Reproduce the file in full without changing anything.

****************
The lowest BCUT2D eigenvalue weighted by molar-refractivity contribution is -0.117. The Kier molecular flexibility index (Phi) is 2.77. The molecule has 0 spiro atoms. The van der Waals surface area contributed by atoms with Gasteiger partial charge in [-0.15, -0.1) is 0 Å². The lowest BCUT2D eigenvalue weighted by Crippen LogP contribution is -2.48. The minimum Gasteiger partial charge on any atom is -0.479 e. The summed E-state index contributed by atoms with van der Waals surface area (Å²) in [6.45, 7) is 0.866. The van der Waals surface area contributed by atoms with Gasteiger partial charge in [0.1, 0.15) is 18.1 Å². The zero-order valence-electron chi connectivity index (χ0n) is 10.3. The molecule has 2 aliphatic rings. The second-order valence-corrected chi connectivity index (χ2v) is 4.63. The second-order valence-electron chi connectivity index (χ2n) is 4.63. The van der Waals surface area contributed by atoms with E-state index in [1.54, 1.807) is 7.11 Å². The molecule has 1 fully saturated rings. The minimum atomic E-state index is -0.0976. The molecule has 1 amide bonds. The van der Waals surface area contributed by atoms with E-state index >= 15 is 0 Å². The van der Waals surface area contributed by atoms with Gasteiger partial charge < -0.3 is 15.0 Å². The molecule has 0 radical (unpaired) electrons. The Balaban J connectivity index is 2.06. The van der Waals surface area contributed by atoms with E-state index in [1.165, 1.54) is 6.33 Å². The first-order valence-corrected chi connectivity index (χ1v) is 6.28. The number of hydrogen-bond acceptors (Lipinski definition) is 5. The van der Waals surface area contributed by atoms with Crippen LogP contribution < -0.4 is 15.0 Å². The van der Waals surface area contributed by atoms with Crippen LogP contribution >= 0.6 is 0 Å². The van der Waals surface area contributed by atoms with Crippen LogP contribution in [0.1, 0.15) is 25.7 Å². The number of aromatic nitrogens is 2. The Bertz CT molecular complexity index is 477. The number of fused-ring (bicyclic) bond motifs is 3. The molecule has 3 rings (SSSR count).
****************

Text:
The lowest BCUT2D eigenvalue weighted by molar-refractivity contribution is -0.117. The Kier molecular flexibility index (Phi) is 2.77. The molecule has 0 spiro atoms. The van der Waals surface area contributed by atoms with Gasteiger partial charge in [-0.15, -0.1) is 0 Å². The lowest BCUT2D eigenvalue weighted by Crippen LogP contribution is -2.48. The minimum Gasteiger partial charge on any atom is -0.479 e. The summed E-state index contributed by atoms with van der Waals surface area (Å²) in [6.45, 7) is 0.866. The van der Waals surface area contributed by atoms with Gasteiger partial charge in [0.1, 0.15) is 18.1 Å². The zero-order valence-electron chi connectivity index (χ0n) is 10.3. The molecule has 2 aliphatic rings. The second-order valence-corrected chi connectivity index (χ2v) is 4.63. The second-order valence-electron chi connectivity index (χ2n) is 4.63. The van der Waals surface area contributed by atoms with E-state index in [1.54, 1.807) is 7.11 Å². The molecule has 1 fully saturated rings. The minimum atomic E-state index is -0.0976. The molecule has 1 amide bonds. The van der Waals surface area contributed by atoms with E-state index >= 15 is 0 Å². The van der Waals surface area contributed by atoms with Gasteiger partial charge < -0.3 is 15.0 Å². The molecule has 0 radical (unpaired) electrons. The Balaban J connectivity index is 2.06. The van der Waals surface area contributed by atoms with E-state index in [1.165, 1.54) is 6.33 Å². The first-order valence-corrected chi connectivity index (χ1v) is 6.28. The number of hydrogen-bond acceptors (Lipinski definition) is 5. The van der Waals surface area contributed by atoms with Crippen LogP contribution < -0.4 is 15.0 Å². The van der Waals surface area contributed by atoms with Crippen LogP contribution >= 0.6 is 0 Å². The van der Waals surface area contributed by atoms with Crippen LogP contribution in [0.1, 0.15) is 25.7 Å². The number of aromatic nitrogens is 2. The Bertz CT molecular complexity index is 477. The number of fused-ring (bicyclic) bond motifs is 3. The molecule has 3 rings (SSSR count).